Why should HR Professionals champion Executive Learning?

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“The growing realisation that better leadership and innovation are keys to driving business growth has put corporate learning high on the boardroom agenda. Effective corporate learning, leadership development, and innovation demand access to authoritative new ideas and thought-leadership.

“Business school research centres are hotbeds of game-changing new thinking which until now has largely remained buried in academia. For the good of leadership development and a thriving work force, this new business school thinking should now be deeply infused into companies and their existing leadership development initiatives, as a rich source of ideas which can expand their knowledge and kick-start internal conversations about organisational change.

“Unfortunately, until now, long-winded academic publishing procedures have kept much of the exciting business-applicable business school research hidden and well out of the reach of practising managers.  IEDP, through its new Ideas for Leaders service, is bridging the gap between the world of academic research and the real business world.

“Ideas for Leaders, for the first time, brings the best new academic thinking from the world’s leading business schools, including Ashridge, Chicago Booth, Columbia, Cranfield, IESE, IMD, INSEAD, London Business School, MIT, Stanford, and Wharton, directly to senior leaders in a concise, accessible and searchable format; where it can have a profound impact on productivity and growth in the real business world.

“For HR professionals to support this new, innovative approach to executive learning is key. Change and motivation within a company is so often driven by the HR department. Not only should they be always look for new ways for the organisation to benefit from business learning, but practising what is preached, by igniting change on their own team, will help to instill new learning methods within the wider company.

“Many of the issues that HR teams need to be address are ‘people’ issues. People in general, and the coming ‘millennial’ generation of leaders in particular, are eager to make a difference and companies can benefit enormously by harnessing this spirit. The challenge for business is how to do this. If people are a company’s greatest asset – the engine of its productivity – it makes sense that time is spent in ‘servicing’ that engine, as an engineer would for his machinery.

“An indication of the organisational changes the business community needs to undertake to bring people on-side can be seen in Deloitte’s recent annual Millennial Survey of over 7,000 ‘millennials’ from 28 countries across Western Europe, North America, Latin America, BRICS and Asia-Pacific. The survey looked at the potential impact of new technologies and innovation; and how businesses help people to bring out new ideas and develop their leadership skills.

“The findings point to significant challenges facing business leaders if they are to meet the expectations of the millennial generation. Over 25 per cent said they are seeking a chance to show their leadership skills, and 75 per cent believed their organisations were not doing enough to develop future leaders.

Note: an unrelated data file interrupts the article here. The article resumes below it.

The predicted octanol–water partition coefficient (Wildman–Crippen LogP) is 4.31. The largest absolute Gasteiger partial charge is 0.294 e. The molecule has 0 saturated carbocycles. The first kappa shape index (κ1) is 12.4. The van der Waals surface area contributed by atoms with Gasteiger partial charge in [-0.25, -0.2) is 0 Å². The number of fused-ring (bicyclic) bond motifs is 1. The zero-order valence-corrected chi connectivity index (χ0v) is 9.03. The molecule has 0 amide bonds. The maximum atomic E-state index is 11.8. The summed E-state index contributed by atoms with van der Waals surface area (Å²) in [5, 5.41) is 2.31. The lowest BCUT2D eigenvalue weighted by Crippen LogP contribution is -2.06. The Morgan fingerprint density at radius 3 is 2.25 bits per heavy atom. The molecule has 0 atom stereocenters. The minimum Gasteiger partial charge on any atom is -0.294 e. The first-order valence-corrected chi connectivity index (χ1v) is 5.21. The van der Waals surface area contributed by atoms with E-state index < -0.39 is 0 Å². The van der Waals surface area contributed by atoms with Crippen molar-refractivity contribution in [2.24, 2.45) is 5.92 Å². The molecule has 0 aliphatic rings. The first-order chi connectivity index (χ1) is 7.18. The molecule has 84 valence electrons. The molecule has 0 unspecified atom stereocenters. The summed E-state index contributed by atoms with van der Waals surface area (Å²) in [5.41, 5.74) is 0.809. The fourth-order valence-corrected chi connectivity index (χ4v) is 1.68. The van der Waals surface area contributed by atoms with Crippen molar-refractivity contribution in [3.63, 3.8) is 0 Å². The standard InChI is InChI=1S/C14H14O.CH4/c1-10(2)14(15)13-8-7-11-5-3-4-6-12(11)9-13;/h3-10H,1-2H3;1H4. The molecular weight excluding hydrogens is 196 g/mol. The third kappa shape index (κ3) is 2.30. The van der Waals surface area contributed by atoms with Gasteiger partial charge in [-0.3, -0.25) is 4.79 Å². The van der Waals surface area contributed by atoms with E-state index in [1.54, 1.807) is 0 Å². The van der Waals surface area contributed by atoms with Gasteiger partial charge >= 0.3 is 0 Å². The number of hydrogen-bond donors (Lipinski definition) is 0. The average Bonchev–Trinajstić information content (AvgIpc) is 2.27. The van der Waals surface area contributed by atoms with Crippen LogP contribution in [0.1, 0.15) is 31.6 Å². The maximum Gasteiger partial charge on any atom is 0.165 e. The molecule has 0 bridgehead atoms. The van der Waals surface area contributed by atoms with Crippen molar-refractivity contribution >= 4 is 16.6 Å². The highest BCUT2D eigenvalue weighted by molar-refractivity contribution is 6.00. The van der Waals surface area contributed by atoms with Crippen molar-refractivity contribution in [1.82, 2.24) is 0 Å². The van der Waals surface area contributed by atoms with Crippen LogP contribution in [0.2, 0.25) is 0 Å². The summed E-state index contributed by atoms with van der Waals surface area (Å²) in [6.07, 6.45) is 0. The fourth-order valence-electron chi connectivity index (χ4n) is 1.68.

“So what should HR teams be doing to address these people issues and to develop their future leaders? And how can business school thought-leadership help them?

“People are ‘social animals’, hugely affected by the environment and interactions they experience, and the best leaders/managers are able to create environments where people are productive and efficient – and sustainable [tyrannical leaders can create productive environments but they are not sustainable]. These environments are the results of how people interact; how they work together. However, typically, we spend more time talking about our favourite sports teams’ ability to ‘work together’ than we ever spend contemplating how our own work teams do.

“How many organisations give their employees, particularly those with leadership responsibilities time and space to reflect on and articulate their work activities/interactions, and their leadership practice? i.e. time ‘to service their people machinery’. Business school development programmes enable this by taking leaders away from their daily fire-fighting routines and immersing them in structured environments where they can reflect and articulate on their work challenges.  However, such programmes are time – and cost – intensive and cannot be reasonably scaled across whole organisations.

“Furthermore it is very difficult for managers to do this reflecting and articulating in the workplace – they will often require ‘permission’ to spend time reflecting, and discussing the issues that are relevant to their specific while at work.  The purpose of the Ideas for Leaders service is essentially to offer that ‘permission’ – it is specifically designed to give managers information to stimulate their thinking on their work interactions – and has been purchased for them by the HR team of the organisation to do so.

“While the Ideas for Leaders content has been specifically structured to enable executives to easily find content relevant to their challenges, the wider service ensures the Ideas for Leaders team are on hand when required to provide customised prompts and signpost through the content; to create facilitated discussion groups, with webinars and videos/animations; and to bring in expert faculty/thinkers to build the discussion internally – and in a relaxed environment – to progress thinking and understanding on leadership and key leadership issues. In fact to service the main engine of productivity – and ensure working together is more productive and sustainable.”

Peter Chadwick, CEO at IEDP Ideas for Leaders

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